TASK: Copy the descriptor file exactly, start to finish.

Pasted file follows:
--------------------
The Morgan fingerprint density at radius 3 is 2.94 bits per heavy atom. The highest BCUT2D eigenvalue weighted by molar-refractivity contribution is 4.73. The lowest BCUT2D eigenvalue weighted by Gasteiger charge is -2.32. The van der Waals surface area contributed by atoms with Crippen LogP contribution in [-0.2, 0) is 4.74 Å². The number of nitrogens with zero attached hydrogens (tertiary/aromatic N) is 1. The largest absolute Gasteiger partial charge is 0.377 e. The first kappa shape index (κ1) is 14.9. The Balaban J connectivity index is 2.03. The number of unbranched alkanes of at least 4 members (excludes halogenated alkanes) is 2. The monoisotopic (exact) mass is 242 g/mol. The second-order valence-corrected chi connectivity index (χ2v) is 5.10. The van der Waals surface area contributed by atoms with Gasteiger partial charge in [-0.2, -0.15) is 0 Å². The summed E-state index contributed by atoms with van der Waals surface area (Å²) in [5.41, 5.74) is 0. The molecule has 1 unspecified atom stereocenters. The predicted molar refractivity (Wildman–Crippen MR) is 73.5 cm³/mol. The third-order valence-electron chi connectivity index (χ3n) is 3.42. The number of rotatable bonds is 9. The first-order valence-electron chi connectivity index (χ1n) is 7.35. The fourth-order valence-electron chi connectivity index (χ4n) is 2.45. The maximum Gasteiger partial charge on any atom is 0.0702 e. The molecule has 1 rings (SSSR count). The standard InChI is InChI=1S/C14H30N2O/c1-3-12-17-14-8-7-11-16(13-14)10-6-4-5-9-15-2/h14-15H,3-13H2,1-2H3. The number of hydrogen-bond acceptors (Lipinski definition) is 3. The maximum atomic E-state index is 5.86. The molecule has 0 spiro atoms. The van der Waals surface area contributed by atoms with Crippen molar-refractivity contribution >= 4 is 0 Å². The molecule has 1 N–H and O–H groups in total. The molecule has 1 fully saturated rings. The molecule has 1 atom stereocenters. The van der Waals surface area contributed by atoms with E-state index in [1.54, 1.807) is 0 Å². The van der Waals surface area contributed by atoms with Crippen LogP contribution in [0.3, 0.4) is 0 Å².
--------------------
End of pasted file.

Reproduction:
The Morgan fingerprint density at radius 3 is 2.94 bits per heavy atom. The highest BCUT2D eigenvalue weighted by molar-refractivity contribution is 4.73. The lowest BCUT2D eigenvalue weighted by Gasteiger charge is -2.32. The van der Waals surface area contributed by atoms with Crippen LogP contribution in [-0.2, 0) is 4.74 Å². The number of nitrogens with zero attached hydrogens (tertiary/aromatic N) is 1. The largest absolute Gasteiger partial charge is 0.377 e. The first kappa shape index (κ1) is 14.9. The Balaban J connectivity index is 2.03. The number of unbranched alkanes of at least 4 members (excludes halogenated alkanes) is 2. The monoisotopic (exact) mass is 242 g/mol. The second-order valence-corrected chi connectivity index (χ2v) is 5.10. The van der Waals surface area contributed by atoms with Gasteiger partial charge in [-0.2, -0.15) is 0 Å². The summed E-state index contributed by atoms with van der Waals surface area (Å²) in [5.41, 5.74) is 0. The molecule has 1 unspecified atom stereocenters. The predicted molar refractivity (Wildman–Crippen MR) is 73.5 cm³/mol. The third-order valence-electron chi connectivity index (χ3n) is 3.42. The number of rotatable bonds is 9. The first-order valence-electron chi connectivity index (χ1n) is 7.35. The fourth-order valence-electron chi connectivity index (χ4n) is 2.45. The maximum Gasteiger partial charge on any atom is 0.0702 e. The molecule has 1 rings (SSSR count). The standard InChI is InChI=1S/C14H30N2O/c1-3-12-17-14-8-7-11-16(13-14)10-6-4-5-9-15-2/h14-15H,3-13H2,1-2H3. The number of hydrogen-bond acceptors (Lipinski definition) is 3. The maximum atomic E-state index is 5.86. The molecule has 0 spiro atoms. The van der Waals surface area contributed by atoms with Crippen molar-refractivity contribution >= 4 is 0 Å². The molecule has 1 N–H and O–H groups in total. The molecule has 1 fully saturated rings. The molecule has 1 atom stereocenters. The van der Waals surface area contributed by atoms with E-state index in [1.54, 1.807) is 0 Å². The van der Waals surface area contributed by atoms with Crippen LogP contribution in [0.3, 0.4) is 0 Å².